Oklahoma Senator Seeking Transparency in Health Insurance Rate Increases

January 28, 2011

Oklahoma State Sen. Earl Garrison wants insurance companies to be accountable to citizens and justify any rate increases.

He has introduced Senate Bill 354, which would ensure that premium rate information relating to the individual accident and health insurance market be readily available to the public, according to an announcement released by the Oklahoma Senate.

“In all other industries, companies publicly provide the prices for each of their services and I don’t believe the insurance industry should be any different. Consumers need to be able to easily compare rates in order to make an informed decision on which insurance is most affordable and fits their needs,” said Garrison, D-Muskogee. “Making this information public should also help keep insurance rates more competitive and dissuade companies from making unnecessary rate hikes – saving consumers money.”

SB 354 would require the state Department of Insurance to post premium rate filings and a consumer-friendly summary of such filings on its Web site. The summary would explain changes in rate, actuarial value, anticipated impact on premiums and any other information the Department deemed necessary. Any justification for the proposed rate increase provided by the insurer would also be disclosed on the department’s Web site.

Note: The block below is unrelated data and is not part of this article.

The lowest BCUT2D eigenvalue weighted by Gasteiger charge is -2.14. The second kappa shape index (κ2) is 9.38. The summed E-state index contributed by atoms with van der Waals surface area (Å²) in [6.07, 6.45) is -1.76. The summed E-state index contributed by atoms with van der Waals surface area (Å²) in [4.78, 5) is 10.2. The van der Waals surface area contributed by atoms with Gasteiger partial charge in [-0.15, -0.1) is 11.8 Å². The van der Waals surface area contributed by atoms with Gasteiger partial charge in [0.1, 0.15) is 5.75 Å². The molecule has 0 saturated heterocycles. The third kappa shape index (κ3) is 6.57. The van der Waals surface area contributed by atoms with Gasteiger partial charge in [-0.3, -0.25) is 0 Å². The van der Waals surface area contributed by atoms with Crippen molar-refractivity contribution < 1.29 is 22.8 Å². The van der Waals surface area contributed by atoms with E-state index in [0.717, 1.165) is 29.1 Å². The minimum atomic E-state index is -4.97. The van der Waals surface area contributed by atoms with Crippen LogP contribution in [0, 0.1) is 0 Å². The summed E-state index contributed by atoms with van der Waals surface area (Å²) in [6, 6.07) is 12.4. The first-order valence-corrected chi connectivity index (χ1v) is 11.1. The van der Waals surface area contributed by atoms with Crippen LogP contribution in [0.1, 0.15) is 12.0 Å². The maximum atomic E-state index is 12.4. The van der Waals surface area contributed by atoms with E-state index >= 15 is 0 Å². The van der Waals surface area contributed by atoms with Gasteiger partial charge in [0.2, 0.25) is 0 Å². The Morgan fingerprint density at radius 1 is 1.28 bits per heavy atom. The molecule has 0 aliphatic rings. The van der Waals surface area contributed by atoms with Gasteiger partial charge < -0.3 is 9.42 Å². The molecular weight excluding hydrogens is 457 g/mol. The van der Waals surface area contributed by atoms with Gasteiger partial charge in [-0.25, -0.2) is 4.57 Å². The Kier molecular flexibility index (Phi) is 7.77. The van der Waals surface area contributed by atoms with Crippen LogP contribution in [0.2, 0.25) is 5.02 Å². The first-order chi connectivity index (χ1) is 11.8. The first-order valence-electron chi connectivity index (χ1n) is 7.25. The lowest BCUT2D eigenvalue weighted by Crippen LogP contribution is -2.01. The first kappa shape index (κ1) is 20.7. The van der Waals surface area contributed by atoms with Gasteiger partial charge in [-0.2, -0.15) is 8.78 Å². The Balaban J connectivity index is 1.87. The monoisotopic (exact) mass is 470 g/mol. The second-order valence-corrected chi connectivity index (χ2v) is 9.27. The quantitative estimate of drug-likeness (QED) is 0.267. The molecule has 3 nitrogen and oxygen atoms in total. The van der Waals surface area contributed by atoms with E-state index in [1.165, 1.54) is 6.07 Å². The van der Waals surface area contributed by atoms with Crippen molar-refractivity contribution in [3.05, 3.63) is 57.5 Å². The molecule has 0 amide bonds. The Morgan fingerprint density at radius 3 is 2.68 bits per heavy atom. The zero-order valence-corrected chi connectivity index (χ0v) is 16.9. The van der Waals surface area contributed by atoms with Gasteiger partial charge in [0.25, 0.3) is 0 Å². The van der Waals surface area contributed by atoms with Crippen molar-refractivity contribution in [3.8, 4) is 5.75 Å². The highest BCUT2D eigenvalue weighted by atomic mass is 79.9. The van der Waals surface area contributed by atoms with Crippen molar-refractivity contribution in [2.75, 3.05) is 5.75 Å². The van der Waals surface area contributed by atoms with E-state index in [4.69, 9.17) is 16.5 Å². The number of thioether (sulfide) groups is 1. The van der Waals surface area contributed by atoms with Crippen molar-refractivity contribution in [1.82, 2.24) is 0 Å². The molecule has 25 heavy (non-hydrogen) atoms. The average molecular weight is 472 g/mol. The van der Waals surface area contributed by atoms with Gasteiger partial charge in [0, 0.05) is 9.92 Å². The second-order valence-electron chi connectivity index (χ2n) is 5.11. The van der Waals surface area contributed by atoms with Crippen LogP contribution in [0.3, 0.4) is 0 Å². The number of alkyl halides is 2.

“There have been numerous examples across the nation of companies like Blue Shield in California trying to raise rates as much as 59 percent for some policy holders even though the company reports multi-billion dollars profits year after year,” said Garrison. “Consumers don’t have the time to call each company to compare rates. Having all the information on one website will make it easier for consumers to see what’s available and also hold insurance providers accountable for their decisions.”

Garrison pointed out that Congress is also considering a proposed federal rule that would require health insurers for individual and small group policies to justify certain rate hikes. Under the rule, rate increases of ten percent or more would have to be publicly disclosed and reviewed to determine whether the hikes are reasonable.

Source: Oklahoma Senate

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